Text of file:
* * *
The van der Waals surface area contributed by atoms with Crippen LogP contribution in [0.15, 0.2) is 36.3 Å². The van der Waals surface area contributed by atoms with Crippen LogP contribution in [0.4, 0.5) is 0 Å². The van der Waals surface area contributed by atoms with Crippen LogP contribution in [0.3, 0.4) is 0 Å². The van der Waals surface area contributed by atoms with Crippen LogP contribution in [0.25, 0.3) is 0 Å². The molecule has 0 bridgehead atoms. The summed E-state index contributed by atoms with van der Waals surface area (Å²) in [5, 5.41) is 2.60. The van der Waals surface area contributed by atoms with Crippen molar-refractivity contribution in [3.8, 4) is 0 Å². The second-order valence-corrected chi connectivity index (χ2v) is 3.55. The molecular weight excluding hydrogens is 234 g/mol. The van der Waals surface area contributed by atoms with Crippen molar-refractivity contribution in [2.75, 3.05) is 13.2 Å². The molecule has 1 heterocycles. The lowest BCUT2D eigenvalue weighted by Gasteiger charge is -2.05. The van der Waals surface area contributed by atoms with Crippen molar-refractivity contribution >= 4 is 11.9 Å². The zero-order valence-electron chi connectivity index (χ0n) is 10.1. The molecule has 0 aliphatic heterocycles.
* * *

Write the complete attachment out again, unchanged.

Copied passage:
The van der Waals surface area contributed by atoms with Crippen LogP contribution in [0.15, 0.2) is 36.3 Å². The van der Waals surface area contributed by atoms with Crippen LogP contribution in [0.4, 0.5) is 0 Å². The van der Waals surface area contributed by atoms with Crippen LogP contribution in [0.3, 0.4) is 0 Å². The van der Waals surface area contributed by atoms with Crippen LogP contribution in [0.25, 0.3) is 0 Å². The molecule has 0 bridgehead atoms. The summed E-state index contributed by atoms with van der Waals surface area (Å²) in [5, 5.41) is 2.60. The van der Waals surface area contributed by atoms with Crippen molar-refractivity contribution in [3.8, 4) is 0 Å². The second-order valence-corrected chi connectivity index (χ2v) is 3.55. The molecular weight excluding hydrogens is 234 g/mol. The van der Waals surface area contributed by atoms with Crippen molar-refractivity contribution in [2.75, 3.05) is 13.2 Å². The molecule has 1 heterocycles. The lowest BCUT2D eigenvalue weighted by Gasteiger charge is -2.05. The van der Waals surface area contributed by atoms with Crippen molar-refractivity contribution >= 4 is 11.9 Å². The zero-order valence-electron chi connectivity index (χ0n) is 10.1. The molecule has 0 aliphatic heterocycles.